AMD’s presence in the processor market did not affect Intel, and the latter continued to grow larger over the years and dominate the PC and server markets. But with smartphones, tablets and touchscreen devices, ARM based processors have led the way while Intel has been struggling to maintain a respectable position.
With Microsoft previewing Windows 8, the global software giant has made its intentions clear that henceforward it will not limit itself to devices based on one OEM’s processors alone. This would be the first shake-up in the longstanding ‘Wintel’ relationship and offers a golden opportunity to ARM based processor vendors to enter the PC segment. Apple had already indicated earlier that it wants to get ARM into its laptops.
As players like Microsoft and Apple look to ARM for extending their portfolio of smart devices, Intel will likely get pushed to the margins – at least on the consumer device front. The smart devices being showcased by vendors like Microsoft are increasingly targeted at consumers, hence making Intel, for the first time, a bit player in this space.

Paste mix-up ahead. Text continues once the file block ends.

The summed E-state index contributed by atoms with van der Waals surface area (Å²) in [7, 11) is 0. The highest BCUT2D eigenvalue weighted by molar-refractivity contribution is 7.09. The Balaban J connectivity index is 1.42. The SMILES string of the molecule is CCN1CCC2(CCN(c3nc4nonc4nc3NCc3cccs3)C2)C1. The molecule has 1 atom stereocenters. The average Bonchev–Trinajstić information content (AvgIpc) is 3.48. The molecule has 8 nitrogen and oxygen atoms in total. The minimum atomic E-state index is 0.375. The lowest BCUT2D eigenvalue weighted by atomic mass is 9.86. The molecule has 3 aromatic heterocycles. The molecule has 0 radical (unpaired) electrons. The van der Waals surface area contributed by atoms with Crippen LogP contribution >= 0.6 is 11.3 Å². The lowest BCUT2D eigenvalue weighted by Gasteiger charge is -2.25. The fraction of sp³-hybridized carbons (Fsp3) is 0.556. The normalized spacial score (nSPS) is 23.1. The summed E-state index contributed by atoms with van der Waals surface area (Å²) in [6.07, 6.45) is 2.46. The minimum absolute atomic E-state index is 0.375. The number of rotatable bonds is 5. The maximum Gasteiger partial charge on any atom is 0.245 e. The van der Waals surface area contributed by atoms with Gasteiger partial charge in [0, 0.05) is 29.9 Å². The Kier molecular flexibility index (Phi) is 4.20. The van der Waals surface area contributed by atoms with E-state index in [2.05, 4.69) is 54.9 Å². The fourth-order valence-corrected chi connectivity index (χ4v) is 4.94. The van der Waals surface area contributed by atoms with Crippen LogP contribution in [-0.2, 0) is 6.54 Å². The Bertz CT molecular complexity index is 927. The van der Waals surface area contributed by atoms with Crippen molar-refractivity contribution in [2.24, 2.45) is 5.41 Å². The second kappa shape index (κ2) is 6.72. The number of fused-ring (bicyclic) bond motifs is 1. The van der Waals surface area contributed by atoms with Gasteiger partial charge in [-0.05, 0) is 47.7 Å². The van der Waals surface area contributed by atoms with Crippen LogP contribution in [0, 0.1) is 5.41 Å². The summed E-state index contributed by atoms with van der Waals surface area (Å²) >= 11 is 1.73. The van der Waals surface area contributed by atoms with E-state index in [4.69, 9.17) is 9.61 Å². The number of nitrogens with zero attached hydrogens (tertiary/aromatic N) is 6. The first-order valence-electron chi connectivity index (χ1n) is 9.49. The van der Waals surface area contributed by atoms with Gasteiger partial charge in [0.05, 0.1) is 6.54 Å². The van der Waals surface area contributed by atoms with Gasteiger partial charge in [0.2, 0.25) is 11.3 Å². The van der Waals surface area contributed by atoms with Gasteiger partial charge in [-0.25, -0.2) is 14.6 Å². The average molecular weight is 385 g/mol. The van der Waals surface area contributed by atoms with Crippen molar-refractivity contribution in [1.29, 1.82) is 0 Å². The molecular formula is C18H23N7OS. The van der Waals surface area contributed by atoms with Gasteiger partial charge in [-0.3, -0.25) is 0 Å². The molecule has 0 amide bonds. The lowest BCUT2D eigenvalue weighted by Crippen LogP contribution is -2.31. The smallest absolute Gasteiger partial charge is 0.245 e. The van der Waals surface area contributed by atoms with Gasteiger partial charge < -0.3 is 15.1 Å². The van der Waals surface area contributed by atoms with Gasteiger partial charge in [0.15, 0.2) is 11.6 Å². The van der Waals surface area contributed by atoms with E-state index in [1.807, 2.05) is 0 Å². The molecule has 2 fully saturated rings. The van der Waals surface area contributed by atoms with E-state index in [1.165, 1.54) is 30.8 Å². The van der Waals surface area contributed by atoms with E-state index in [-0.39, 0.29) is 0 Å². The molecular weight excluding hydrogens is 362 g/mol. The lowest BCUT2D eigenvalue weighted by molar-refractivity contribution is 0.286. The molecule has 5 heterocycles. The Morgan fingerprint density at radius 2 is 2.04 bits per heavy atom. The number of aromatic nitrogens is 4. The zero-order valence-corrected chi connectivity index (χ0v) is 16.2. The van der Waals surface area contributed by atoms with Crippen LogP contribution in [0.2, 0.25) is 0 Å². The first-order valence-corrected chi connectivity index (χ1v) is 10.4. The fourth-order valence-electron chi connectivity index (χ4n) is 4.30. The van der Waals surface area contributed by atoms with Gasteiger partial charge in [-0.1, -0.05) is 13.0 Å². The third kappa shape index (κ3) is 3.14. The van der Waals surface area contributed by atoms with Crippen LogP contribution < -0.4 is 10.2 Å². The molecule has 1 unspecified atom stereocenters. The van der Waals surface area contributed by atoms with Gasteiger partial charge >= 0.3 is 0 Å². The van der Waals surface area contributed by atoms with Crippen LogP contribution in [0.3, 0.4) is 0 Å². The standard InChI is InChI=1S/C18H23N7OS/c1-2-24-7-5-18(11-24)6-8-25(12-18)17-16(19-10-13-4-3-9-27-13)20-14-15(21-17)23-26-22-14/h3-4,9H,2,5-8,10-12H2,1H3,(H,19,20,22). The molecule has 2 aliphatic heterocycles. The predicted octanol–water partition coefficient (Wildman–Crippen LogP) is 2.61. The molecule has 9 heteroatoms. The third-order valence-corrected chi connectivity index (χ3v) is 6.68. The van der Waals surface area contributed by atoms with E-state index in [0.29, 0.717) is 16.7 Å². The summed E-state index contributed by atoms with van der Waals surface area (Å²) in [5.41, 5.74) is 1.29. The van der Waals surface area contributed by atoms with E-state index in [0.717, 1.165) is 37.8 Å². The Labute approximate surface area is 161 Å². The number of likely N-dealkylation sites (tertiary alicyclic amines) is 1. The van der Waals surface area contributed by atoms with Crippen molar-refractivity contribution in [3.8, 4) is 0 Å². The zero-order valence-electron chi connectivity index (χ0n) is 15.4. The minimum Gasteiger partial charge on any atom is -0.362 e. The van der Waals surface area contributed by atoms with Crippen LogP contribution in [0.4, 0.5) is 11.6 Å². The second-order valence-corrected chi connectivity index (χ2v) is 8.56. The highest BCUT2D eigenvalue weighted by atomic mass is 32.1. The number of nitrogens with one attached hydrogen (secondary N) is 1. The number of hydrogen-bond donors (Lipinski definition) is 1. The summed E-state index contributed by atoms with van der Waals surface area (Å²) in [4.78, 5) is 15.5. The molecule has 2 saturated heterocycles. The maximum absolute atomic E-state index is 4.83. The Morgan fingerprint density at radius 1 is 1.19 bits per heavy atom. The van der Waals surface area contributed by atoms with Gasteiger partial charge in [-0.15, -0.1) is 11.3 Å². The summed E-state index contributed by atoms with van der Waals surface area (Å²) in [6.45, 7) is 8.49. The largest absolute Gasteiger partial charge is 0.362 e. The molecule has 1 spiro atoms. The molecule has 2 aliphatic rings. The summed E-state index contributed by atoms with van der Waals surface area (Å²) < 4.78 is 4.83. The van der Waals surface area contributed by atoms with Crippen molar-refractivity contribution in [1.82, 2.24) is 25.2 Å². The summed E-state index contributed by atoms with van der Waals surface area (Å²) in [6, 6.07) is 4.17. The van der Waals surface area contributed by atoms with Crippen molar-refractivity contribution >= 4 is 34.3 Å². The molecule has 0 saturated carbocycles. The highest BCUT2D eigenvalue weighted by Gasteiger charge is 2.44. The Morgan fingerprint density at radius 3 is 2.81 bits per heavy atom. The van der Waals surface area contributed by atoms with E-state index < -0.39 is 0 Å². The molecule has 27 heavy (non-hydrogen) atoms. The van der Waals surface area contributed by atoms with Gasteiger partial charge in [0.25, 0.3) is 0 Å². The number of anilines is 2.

While Windows 8 is an attempt from the Microsoft stable to get into the consumer space through new and emerging form factors, supporting ARM processors is yet another confirmation that ARM is the preferred choice for a new generation of smart devices, irrespective of size. ARM first captured the handhelds market and now seems well positioned to extend its reach to larger devices.
While the enterprise segment may not see too many takers of touch-based large display devices, but certainly some segments such as hospitality, retail, healthcare, education and the like are expected to see traction in the years ahead.
Intel needs to rethink about getting smart. Its not that the chip maker needs to make its processors ‘smarter’, but create processor-based solutions capable of resulting in smart device form factors that appeal to the evolving demand from increasingly technology savvy consumers in markets around the globe.